And here’s this content strategist’s role:
The Senior Content Strategist is tasked with taking a more direct hand in the guidance and daily operation of the Inbound Marketing team. This role is expected to maintain a strong knowledge of SEO best practices, content marketing techniques and high-level strategy as directed by their manager. The Senior Content Strategist is an experienced operator in digital marketing trends and is capable of assisting their less senior colleagues through training, work review and project oversight while maintaining their own clients and workflow.
I’m told that at Facebook, “content strategists” always focus on in-app content, such as form labels and help text, while “technical writers” focus on developer-facing documentation.
I doubt the originators of content strategy appreciate the cheapening of the term. They clearly intend for the strategic thinking principles that underlie content strategy to permeate across disciplines into something larger. For example, see Kristina Halverson’s presentation Content Strategy for Everything.
Scott Abel has helped push the principles of content strategy more thoroughly within the tech comm industry through his regular webinars, conferences, and books addressing content strategy. In contrast to the more superficial marketing copywriting tasks listed in the above job descriptions, Scott incorporates a lot more strategy, analysis, and critical depth into the content strategist’s role. In addition to creating intelligent content, one frequent message is that we need to focus on all customer touchpoints, both pre-sale and post-sale, and ensure consistent, unified content throughout these customer experiences.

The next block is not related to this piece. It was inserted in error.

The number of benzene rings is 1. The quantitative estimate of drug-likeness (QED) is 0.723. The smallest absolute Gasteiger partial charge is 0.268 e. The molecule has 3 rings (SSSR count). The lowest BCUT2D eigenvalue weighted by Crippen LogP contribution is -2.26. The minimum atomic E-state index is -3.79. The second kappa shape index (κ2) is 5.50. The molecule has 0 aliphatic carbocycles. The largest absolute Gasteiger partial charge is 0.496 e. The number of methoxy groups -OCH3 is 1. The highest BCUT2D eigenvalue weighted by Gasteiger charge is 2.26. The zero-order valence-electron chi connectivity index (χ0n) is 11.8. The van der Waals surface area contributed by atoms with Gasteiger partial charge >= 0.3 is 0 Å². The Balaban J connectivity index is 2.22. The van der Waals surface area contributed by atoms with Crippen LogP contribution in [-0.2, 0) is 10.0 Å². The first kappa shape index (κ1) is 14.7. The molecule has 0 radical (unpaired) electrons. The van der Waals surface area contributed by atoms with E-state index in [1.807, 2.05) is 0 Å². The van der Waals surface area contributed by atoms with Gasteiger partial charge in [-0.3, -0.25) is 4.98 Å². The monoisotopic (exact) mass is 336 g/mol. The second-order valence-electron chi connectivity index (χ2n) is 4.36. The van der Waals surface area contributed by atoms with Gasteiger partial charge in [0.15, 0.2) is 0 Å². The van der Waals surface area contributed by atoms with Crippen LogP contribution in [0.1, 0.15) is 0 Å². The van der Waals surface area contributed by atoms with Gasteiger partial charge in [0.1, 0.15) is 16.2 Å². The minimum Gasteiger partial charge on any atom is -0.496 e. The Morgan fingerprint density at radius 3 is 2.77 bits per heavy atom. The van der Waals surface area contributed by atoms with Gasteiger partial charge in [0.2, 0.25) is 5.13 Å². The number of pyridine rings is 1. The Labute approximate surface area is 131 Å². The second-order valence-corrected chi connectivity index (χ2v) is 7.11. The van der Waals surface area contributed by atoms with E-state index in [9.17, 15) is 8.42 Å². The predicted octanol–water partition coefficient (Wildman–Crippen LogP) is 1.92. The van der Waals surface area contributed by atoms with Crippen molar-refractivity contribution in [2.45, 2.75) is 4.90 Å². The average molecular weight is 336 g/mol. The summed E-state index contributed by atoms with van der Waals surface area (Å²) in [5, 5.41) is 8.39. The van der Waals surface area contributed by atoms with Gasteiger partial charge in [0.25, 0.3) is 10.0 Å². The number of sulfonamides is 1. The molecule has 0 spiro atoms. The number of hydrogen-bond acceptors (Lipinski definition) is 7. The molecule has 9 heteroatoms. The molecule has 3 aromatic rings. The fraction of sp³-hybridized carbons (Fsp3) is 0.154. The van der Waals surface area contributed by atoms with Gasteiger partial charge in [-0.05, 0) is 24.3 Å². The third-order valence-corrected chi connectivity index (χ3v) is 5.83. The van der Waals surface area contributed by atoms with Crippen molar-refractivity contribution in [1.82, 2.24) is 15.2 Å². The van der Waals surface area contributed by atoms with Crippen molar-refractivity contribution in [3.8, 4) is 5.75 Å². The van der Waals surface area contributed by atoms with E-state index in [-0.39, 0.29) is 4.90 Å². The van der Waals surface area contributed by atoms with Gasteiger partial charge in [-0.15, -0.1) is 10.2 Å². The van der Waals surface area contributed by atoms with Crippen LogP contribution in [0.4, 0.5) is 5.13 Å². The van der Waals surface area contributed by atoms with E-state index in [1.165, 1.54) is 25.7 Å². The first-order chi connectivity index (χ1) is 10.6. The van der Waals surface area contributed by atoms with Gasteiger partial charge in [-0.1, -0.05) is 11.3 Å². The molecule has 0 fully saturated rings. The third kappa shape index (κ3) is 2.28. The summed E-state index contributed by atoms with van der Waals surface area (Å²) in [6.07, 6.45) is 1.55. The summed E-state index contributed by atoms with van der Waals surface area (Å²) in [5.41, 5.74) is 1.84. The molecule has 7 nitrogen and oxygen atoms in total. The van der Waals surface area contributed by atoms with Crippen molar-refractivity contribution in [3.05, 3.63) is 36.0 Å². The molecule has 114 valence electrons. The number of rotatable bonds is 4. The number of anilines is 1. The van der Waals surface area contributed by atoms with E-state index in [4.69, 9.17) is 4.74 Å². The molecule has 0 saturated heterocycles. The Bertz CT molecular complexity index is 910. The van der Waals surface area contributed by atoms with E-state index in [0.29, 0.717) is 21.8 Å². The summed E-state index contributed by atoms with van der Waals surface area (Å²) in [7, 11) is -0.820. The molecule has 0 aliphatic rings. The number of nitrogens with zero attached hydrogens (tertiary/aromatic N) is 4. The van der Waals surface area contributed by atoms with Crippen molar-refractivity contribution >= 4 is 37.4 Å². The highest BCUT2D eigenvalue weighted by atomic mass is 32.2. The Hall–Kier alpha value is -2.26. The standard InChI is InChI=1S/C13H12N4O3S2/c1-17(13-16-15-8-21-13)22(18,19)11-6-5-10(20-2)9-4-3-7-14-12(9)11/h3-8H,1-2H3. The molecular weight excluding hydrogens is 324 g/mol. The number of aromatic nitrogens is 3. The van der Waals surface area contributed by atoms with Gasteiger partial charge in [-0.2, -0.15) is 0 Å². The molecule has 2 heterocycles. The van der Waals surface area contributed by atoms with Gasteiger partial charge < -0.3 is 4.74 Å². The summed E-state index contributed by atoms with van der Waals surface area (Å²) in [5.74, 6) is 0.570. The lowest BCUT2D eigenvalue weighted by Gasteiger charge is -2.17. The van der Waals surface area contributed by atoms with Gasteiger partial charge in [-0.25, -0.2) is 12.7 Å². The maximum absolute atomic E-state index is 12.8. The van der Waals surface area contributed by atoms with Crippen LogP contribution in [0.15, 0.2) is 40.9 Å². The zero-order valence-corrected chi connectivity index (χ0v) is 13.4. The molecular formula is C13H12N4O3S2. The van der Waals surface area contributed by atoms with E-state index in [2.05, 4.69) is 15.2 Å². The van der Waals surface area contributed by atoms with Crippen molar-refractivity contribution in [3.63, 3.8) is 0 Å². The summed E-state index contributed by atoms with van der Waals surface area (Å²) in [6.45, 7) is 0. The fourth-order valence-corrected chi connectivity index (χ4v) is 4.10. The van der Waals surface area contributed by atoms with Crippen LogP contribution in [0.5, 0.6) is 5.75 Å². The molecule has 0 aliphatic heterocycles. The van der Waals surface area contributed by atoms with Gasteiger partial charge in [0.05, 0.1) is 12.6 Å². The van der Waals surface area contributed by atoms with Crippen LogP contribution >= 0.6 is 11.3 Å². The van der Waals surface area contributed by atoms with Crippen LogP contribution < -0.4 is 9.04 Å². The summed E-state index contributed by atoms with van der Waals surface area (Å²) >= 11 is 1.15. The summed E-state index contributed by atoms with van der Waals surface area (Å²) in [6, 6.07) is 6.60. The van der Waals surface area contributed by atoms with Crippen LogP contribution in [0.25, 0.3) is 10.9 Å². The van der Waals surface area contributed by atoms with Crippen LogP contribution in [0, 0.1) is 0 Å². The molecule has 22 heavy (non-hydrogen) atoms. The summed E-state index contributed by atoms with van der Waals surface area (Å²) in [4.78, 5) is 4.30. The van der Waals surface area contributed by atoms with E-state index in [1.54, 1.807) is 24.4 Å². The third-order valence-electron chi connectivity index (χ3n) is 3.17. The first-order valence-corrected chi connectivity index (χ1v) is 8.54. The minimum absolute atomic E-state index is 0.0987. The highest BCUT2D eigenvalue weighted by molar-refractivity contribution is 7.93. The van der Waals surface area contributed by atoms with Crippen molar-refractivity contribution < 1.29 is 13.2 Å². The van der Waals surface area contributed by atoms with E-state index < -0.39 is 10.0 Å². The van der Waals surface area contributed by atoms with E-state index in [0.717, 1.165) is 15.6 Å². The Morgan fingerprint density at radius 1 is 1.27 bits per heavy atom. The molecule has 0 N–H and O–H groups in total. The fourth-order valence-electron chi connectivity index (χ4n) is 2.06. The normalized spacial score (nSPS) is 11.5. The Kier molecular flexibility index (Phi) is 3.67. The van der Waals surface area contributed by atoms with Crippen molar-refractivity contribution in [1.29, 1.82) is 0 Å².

It almost seems as if there’s a “content strategy in Marketing,” and a “content strategy in tech comm.” The former is like doing marketing copywriting, the latter is like doing strategic consulting.
Instead of steering my career in the direction of content strategy, I decided to become an “API technical writer,” focusing on developer documentation. I respect those who do content strategy in tech comm, for sure, and I wish I had time to do more of it. I simply like the API doc space more.
So making the “content strategist influencers” list from MindTouch has given me pause to reconsider whether I’m truly a content strategist. Ultimately, it’s not so difficult to discern whether I am (or whether you are, etc.) someone who thinks strategically about content. The basic question to ask is how much “strategy” you incorporate into your work. When are you being tactical, and when are you being strategic?
Here are a few examples comparing the two activities: